THE REAL GIG: Why music becomes white noise – the death of the craftsman
Last week’s column certainly got a debate started, which I welcome, so this week, I want to go a little further down the same road.
I talked about casinos and tribute bands and the death of clubs in the new environment. The big record deals don’t happen anymore, for the most part, and the ones that do are often bad for the artists.
So all of this begs the question: Why the hell is there still so much great music being made?
Older musicians talk about the good old days and how music sucks now. I would agree that the live scene has changed dramatically in my neck of the woods. Not for the better, in my opinion. But, if you think there is no good music being made, buddy, you ain’t looking in the right places.
When I started, it was just at the beginning of CD sales. The transition from vinyl to CD was only a few years old. If you had a CD, that was a bit of a big deal. Now, everyone has recordings of their stuff. In some cases, before they even play a gig. A video, too.
And you know what? Some of them are pretty damn impressive.
From my side of the fishbowl, the “quality” of the average band’s first record today has grown exponentially. I attribute this largely to the democratizing of the tools of production. Anyone can get some software and learn how to record their own music. And they do. Even if they go to a studio or work with a producer, they come to the table with at least a working knowledge of how it all happens.
And knowledge is power.
So, then, why does it seem so much stuff doesn’t last?
Supply and demand. We have a glut of supply. It’s easier to achieve good results, so there is more stuff. The cost of recording is no longer a filter. The record company is no longer a filter. You don’t need much money or a label to put out a record. Just buy some software and post the results. How cool is that?
Problem is, it’s all white noise now.
When you get a vaccination, they feed you a little bit of the disease and you grow an immunity. Same with music these days. There’s so much of it, you don’t even notice it, like an air conditioner running in the background. You cease to notice, regardless of the quality. And if you do notice, in most cases, you move on rather quickly. In many cases, we have become immune to art.
It’s like beautiful wallpaper. A largely ignored backdrop of awesome.
As a label executive once told me, “Bands are like trains. There’s a new one coming every 10 minutes.” Smug, but true.
Oftentimes, true craftsmanship falls in with the white noise. And that’s the really sad part. A lot of great guys get pushed out of business.
Look at it from a different angle: A badass craftsman makes a beautiful chair. A masterpiece. It takes him five days to make. He asks $300 for it. But… there’s a chair that sort of looks like it at Walmart for $30. Furthermore, at Home Depot, there’s a kit you can buy with all the pieces to a similar chair already made. That’s $20. You just glue it together, stain it, and decorate it. Voila! Same thing. You’re a craftsman!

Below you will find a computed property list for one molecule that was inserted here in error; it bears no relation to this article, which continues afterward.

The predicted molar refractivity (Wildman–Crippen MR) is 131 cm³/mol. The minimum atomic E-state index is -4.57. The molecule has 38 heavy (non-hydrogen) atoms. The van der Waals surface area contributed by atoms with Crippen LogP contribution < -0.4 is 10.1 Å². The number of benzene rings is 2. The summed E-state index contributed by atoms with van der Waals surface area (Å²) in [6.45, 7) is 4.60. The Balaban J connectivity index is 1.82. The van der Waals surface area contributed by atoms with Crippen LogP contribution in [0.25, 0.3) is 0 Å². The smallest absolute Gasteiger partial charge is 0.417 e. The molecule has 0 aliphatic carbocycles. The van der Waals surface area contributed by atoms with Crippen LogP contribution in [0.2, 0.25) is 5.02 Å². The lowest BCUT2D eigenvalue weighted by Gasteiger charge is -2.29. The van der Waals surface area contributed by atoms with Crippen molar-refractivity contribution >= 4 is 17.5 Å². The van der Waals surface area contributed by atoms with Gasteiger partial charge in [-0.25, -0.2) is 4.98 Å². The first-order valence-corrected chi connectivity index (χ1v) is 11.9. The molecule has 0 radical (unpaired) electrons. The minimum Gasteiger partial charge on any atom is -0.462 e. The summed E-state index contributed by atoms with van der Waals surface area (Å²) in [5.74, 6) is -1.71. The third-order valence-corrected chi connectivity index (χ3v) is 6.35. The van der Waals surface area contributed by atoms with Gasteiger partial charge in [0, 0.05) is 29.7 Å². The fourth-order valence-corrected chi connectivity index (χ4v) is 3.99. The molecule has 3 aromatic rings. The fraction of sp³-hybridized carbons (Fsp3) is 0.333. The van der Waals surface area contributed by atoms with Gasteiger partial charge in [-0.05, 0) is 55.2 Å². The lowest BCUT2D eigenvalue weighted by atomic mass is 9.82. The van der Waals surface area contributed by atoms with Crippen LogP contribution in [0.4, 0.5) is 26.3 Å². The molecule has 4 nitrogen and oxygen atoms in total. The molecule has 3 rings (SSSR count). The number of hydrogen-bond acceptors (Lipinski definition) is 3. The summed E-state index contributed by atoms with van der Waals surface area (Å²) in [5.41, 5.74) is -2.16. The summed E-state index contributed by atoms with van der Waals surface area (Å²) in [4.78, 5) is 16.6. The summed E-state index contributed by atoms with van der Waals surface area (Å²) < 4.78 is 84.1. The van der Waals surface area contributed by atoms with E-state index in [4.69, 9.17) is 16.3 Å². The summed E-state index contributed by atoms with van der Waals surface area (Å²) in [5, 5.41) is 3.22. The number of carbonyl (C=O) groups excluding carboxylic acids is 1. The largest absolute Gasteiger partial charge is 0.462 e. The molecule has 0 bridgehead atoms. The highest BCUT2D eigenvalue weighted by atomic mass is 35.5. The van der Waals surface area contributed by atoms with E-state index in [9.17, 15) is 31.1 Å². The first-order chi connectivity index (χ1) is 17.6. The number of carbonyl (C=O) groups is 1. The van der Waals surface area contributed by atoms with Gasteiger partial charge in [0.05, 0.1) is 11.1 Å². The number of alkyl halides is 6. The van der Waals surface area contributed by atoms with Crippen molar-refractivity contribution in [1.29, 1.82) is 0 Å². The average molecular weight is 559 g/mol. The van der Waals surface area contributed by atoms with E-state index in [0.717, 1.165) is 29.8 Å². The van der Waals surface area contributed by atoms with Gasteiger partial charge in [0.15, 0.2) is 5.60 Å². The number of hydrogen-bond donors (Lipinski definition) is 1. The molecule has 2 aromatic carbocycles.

Now, you look at the real craftsman’s chair and you say, “This is beautiful. Stunning. Obviously, a superior quality chair.” But then you think, “Screw it. If my Walmart chair breaks, I will buy 10 more for the price of one of his. Or, if I’m feeling crafty, I’ll buy the Home Depot kit. Hell, I might even start selling these things myself!”
Meanwhile, the master goes out of business because no one gives a shit. He drowns in the white noise your thrifty, ADHD ass helped create.
Get the analogy?
Cheap and free. Your grandma’s fridge lasted 30 years and yours only lasted five. But who cares? Get another one. They are readily available, dude.
If I poke around, I can find just about anything cheaper than it was when I was a kid.
The tyranny of free. Say goodbye to the master…
So, our virtuoso, our master craftsman rides off into the sunset still doing what he loves for less and less to make ends meet. Unless, for some reason, something he built gets endorsed by someone or something that is above the white noise. A tastemaker… Oprah, anyone?
Then people buy his chairs in piles so they can show them off to their other asshole friends at parties. The chair is the same as it ever was. It’s just in a different frame.
This is nothing new at all. What a screwed up world we live in.
So, what’s the moral to this ramble?
If you want to be great (even really good) at this music thing, do it for the love of it first. Let your own standards push you forward because, in the long haul, “what it all means” at the end of the day is largely not up to you. A lot of old rites of passage are gone. Everybody’s doing it. Everybody gets a trophy these days.
Trust in your craft, work like hell to be heard, and hope for the best. It will take way longer than you think.
And, paradoxically, when you decide you no longer want the recognition you have been seeking, that’s when you get it. I have found this to be almost axiomatic.
Or, if you just want to look like you know what you are doing, buy a kit. Hell, they are easy to find.
And there’s a new one coming every 10 minutes.
Bret is a songwriter, engineer, producer, and multi-instrumentalist based in NEPA. He splits his time between producing at his studio, Saturation Acres, and performing solo and with his band, Gentleman East. He is also one of the founding members of The Badlees.